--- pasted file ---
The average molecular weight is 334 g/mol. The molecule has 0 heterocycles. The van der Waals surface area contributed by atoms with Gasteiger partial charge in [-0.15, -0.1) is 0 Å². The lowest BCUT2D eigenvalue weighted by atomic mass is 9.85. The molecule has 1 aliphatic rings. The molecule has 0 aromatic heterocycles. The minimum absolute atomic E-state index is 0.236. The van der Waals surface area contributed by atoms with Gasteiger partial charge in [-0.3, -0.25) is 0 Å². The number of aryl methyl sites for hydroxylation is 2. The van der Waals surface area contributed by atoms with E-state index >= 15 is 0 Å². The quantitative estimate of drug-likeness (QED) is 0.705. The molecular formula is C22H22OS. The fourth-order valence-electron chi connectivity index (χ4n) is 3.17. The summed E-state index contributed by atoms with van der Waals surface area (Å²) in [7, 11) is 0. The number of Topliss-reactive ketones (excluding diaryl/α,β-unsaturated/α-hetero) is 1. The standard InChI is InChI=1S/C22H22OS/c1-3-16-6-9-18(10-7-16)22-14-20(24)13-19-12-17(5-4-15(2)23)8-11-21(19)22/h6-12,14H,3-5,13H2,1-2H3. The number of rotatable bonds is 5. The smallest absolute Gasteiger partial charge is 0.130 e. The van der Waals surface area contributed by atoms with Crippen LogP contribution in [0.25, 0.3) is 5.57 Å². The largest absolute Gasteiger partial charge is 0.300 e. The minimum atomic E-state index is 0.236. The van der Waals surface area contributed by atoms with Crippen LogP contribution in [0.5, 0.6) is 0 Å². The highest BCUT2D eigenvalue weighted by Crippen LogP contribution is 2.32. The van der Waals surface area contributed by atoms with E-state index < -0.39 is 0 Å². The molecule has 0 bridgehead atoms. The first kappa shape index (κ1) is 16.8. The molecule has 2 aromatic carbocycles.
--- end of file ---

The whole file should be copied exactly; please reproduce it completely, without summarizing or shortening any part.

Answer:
The average molecular weight is 334 g/mol. The molecule has 0 heterocycles. The van der Waals surface area contributed by atoms with Gasteiger partial charge in [-0.15, -0.1) is 0 Å². The lowest BCUT2D eigenvalue weighted by atomic mass is 9.85. The molecule has 1 aliphatic rings. The molecule has 0 aromatic heterocycles. The minimum absolute atomic E-state index is 0.236. The van der Waals surface area contributed by atoms with Gasteiger partial charge in [-0.3, -0.25) is 0 Å². The number of aryl methyl sites for hydroxylation is 2. The van der Waals surface area contributed by atoms with E-state index >= 15 is 0 Å². The quantitative estimate of drug-likeness (QED) is 0.705. The molecular formula is C22H22OS. The fourth-order valence-electron chi connectivity index (χ4n) is 3.17. The summed E-state index contributed by atoms with van der Waals surface area (Å²) in [7, 11) is 0. The number of Topliss-reactive ketones (excluding diaryl/α,β-unsaturated/α-hetero) is 1. The standard InChI is InChI=1S/C22H22OS/c1-3-16-6-9-18(10-7-16)22-14-20(24)13-19-12-17(5-4-15(2)23)8-11-21(19)22/h6-12,14H,3-5,13H2,1-2H3. The number of rotatable bonds is 5. The smallest absolute Gasteiger partial charge is 0.130 e. The van der Waals surface area contributed by atoms with Crippen LogP contribution in [0.25, 0.3) is 5.57 Å². The largest absolute Gasteiger partial charge is 0.300 e. The minimum atomic E-state index is 0.236. The van der Waals surface area contributed by atoms with Crippen LogP contribution in [0.5, 0.6) is 0 Å². The highest BCUT2D eigenvalue weighted by Crippen LogP contribution is 2.32. The van der Waals surface area contributed by atoms with E-state index < -0.39 is 0 Å². The molecule has 0 bridgehead atoms. The first kappa shape index (κ1) is 16.8. The molecule has 2 aromatic carbocycles.